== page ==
This Week's Highlights:

  • Organics 3.0, an initiative of IFOAM - Organics International, is raising the bar to prove environmental stewardship claims behind the organic brand.
  • This year's harvest of organic crops in western Canada is estimated to be 85% complete and advancing quickly this week, with many farms reporting having now wrapped up 2018 field operations.
  • Based on our experience, nearly everyone interested in regenerative organics can learn a lot, and benefit their organizational initiatives by taking the Nutrition Farming course. 
Sustainable Grain Heads to Ottawa
 
Sustainable Grain was represented by Derrick Coupland at the recent Canadian Organic Trade Association (COTA) policy conference and Parliament Hill lobby day last week. Derrick came back energized and well-informed about new developments on the cutting edge of the regenerative organic global movement.

Of special note was an update on IFOAM-Organics International “Organics 3.0”.  The new movement or next generation in organics was initially presented at BIOFACH, a large international gathering of the organic industry held in Germany in February of this year. This movement of evolution in the organics space highlights 6 key features to drive the change:

1)    A culture of innovation
2)    Continuous improvement towards best practice
3)    Diverse ways to ensure transparency and integrity
4)    Inclusive of wider sustainability interests
5)    Empowerment from farm to the final consumer
6)    True value and cost accounting

Through these 6 features the organization is developing further objectives and specific details on accomplishing these goals.  Further, the 6 key features of Organics 3.0 align with the United Nations’ Sustainable Development Goals.

The vision for the next generation of the organics industry (farmer, industry, consumer) is to elevate expectations, create inclusiveness beyond ‘certified organic’ and look at sustainability holistically, while ultimately reflecting fair economic return through the value chain.  Driving this forward will be innovation and technology and a broader and far more inclusive industry through mind-set and evolved value-chains.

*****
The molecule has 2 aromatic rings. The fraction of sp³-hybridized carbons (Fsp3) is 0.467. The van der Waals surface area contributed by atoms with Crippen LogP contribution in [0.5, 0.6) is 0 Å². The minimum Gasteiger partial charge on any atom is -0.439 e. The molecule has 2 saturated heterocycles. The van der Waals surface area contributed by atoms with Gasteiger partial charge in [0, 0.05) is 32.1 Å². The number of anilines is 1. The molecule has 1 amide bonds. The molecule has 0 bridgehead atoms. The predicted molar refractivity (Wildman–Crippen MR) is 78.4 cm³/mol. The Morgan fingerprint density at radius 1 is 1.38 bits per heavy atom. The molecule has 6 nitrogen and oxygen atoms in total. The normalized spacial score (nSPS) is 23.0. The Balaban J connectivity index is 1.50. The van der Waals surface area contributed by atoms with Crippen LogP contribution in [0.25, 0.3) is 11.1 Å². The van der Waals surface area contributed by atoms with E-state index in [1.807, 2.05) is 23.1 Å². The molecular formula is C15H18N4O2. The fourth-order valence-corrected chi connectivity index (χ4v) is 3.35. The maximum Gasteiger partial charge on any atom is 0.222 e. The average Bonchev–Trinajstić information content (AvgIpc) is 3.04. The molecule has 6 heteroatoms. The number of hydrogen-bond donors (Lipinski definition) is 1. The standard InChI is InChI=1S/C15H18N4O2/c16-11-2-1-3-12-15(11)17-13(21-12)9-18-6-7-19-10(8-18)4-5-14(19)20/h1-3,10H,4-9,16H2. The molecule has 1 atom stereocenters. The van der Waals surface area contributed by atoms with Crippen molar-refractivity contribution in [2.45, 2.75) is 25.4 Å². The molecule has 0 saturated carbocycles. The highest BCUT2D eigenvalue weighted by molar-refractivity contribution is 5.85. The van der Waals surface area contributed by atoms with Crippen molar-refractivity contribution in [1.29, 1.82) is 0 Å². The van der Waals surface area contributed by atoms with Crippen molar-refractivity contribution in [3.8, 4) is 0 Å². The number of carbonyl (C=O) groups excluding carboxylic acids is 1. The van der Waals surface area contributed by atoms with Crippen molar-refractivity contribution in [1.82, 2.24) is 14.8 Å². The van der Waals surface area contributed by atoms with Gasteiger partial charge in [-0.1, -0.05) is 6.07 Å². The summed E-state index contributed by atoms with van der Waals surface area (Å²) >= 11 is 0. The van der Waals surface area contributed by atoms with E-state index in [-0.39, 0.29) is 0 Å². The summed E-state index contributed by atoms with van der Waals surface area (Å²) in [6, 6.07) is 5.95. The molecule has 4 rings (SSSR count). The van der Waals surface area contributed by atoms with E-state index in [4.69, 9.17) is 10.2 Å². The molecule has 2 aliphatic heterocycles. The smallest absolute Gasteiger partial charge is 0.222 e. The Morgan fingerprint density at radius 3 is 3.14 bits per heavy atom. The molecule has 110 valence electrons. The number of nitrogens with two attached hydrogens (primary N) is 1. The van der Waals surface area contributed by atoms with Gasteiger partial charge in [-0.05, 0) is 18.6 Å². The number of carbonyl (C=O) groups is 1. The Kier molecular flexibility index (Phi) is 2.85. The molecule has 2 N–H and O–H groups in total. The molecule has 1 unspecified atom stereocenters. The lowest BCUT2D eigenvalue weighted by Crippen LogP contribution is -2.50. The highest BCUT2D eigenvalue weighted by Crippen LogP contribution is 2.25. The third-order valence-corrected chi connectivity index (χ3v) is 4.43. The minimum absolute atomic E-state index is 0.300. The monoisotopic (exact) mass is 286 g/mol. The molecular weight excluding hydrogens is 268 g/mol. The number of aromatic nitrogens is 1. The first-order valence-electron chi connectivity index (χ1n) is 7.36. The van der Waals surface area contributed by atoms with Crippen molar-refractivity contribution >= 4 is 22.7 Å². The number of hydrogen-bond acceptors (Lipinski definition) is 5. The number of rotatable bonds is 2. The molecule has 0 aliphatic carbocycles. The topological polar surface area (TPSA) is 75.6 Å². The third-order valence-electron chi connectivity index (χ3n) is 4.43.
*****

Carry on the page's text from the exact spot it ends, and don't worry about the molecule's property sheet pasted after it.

2018 Organic Grain Harvest Update
 
Thanks to much-improved weather across the Prairies last week, many farms are finally wrapping up the 2018 harvest. Some quality downgrading has occurred, but anecdotal reports are that it was less severe than expected. It’s estimated that overall 85% of organic crops in western Canada are now off.
 
2018 yields are reported to be average. Areas that experienced the worst of the hot, dry summer saw the impact with yields coming in below normal. Sporadic hail events took their usual toll.

Organic crop yields are understandably less than their conventional counterparts in western Canada. There is a very wide range in reports from transitioning and organic farmers about 'how much' less though. It seems to depend heavily on the time that has passed since the last application of commercial fertilizer, and the degree to which regenerative techniques have been deployed to help control weeds and to naturally increase soil fertility within the organic field crop production system of the farm.

What is 'Nutrition Farming'?

An Important Learning Opportunity - opinion written by Brenda Tjaden
 
Next month in Winnipeg, soil health pioneers Graeme Sait and Joel Williams will be offering the Nutrition Farming program, geared towards farmers, agronomists and organic industry stakeholders. The course is being hosted by our friends at Ag Solutions and we strongly recommend it to anyone interested in learning more about regenerative and organic farming.